Friday, August 22, 2014

Follow Friday #70

Alison Can Read Feature & Follow

Feature and Follow Friday is a weekly event hosted by Parajunkee & Alison of Alison Can Read.
The question this week is:

What book/series do you think would make a better TV show than a movie?

The Stephanie Plum Series by Janet Evanovich. Given how poor the movie adaptation was, I think there is no doubt this would be better suited to television.

There are so many characters that come in and out of the story along the series and together with the fact there is a stable setting would make this very suitable for television.

Book Review #481 - Beautiful Disaster (Beautiful #1) by Jamie McGuire


Abby Abernathy doesn't drink or swear and she works hard. Abby believes she has buried her dark past, but when she arrives at college, ger dreams of a new beginning are quickly challenged by the university's walking one-night stand.

Travis Maddox, sexy, built, and covered in tattoos, is exactly what Abby needs - and wants - to avoid. He spends his nights winning money in a floating fight club, and his days as the notorious college Lothario.

Intrigued by Abby's resistance to his charms, Travis tricks her into his life with a simple bet. If he loses, he must remain celibate for a month. If Abby loses, she must live in travis's apartment of trh same amount of time.

Either way, Travis has no idea that he has met his match. Or that this is the start of an obsessive, intense relationship that will lead them both into unimaginable territory.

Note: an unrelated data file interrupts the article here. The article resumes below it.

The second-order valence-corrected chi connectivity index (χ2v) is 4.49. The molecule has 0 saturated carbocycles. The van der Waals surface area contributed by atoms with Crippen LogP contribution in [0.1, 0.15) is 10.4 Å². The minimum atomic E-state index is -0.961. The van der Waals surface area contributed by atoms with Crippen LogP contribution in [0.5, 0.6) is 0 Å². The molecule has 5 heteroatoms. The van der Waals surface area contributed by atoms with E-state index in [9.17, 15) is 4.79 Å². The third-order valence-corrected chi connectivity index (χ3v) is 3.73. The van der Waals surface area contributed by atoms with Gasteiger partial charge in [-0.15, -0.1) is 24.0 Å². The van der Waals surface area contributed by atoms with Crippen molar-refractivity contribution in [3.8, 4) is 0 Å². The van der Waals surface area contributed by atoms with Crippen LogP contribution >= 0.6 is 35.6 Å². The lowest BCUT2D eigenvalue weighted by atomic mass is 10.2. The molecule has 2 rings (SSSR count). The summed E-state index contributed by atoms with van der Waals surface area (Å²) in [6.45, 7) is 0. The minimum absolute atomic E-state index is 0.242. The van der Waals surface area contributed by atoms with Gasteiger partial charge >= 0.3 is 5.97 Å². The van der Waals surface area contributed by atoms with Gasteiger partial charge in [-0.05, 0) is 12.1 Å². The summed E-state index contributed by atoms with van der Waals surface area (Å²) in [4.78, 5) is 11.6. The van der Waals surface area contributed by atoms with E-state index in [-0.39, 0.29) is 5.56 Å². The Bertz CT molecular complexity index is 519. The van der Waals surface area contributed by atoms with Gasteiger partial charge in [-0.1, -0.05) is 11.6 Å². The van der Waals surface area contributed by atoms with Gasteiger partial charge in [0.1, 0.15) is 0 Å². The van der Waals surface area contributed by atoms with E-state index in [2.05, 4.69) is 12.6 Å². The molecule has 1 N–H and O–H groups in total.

My Rating: 4.5/5

I didn't know anything about this book before reading it so Travis was a bit of a shock.

This book tells the love story of Abby and Travis and the increasingly dependant, obsessive nature of it.

I read this book in one long sitting and so the rollercoaster nature of their relationship started to get overwhelming towards the end.

Travis is a character that seems to be the common thread amongst the negative reviews of this book. I didn't have any problem with him as even though there are real guys out there like him, Travis is fictional.

The only thing that annoyed me about this book was the use of the nickname Pigeon. It was never explained where he got the nickname from and it was completely overused.

The strongest element of this book was the character's back stories. Travis and Abby don't seem to have much in common until their lives are more deeply explored.

Overall this was a very tense and compelling read and because of the intensity of it, it remains in your head days after finishing it.

Thursday, August 21, 2014

Book Review #480 - Tide of Terror (Vampirates #2) by Justin Somper


Connor Tempest may only be fourteen but he's taken to the life of a pirate like a duck to water. But his loyalties are divided between his shipmates and his sister. Grace isn't finding the pirate life so appealing. She cannot shake the feeling that all is not well on the vampirate ship she left behind. Sidorio may have been expelled from the vampirate ship but his dark deeds are just beginning...

My Rating: 3/5

This is the second book in the Vampirate series and is the sequel to Demons of the Ocean which I read back in 2011.

Even though Connor and Grace are reunited, they soon realise that their lives are going in completely different directions.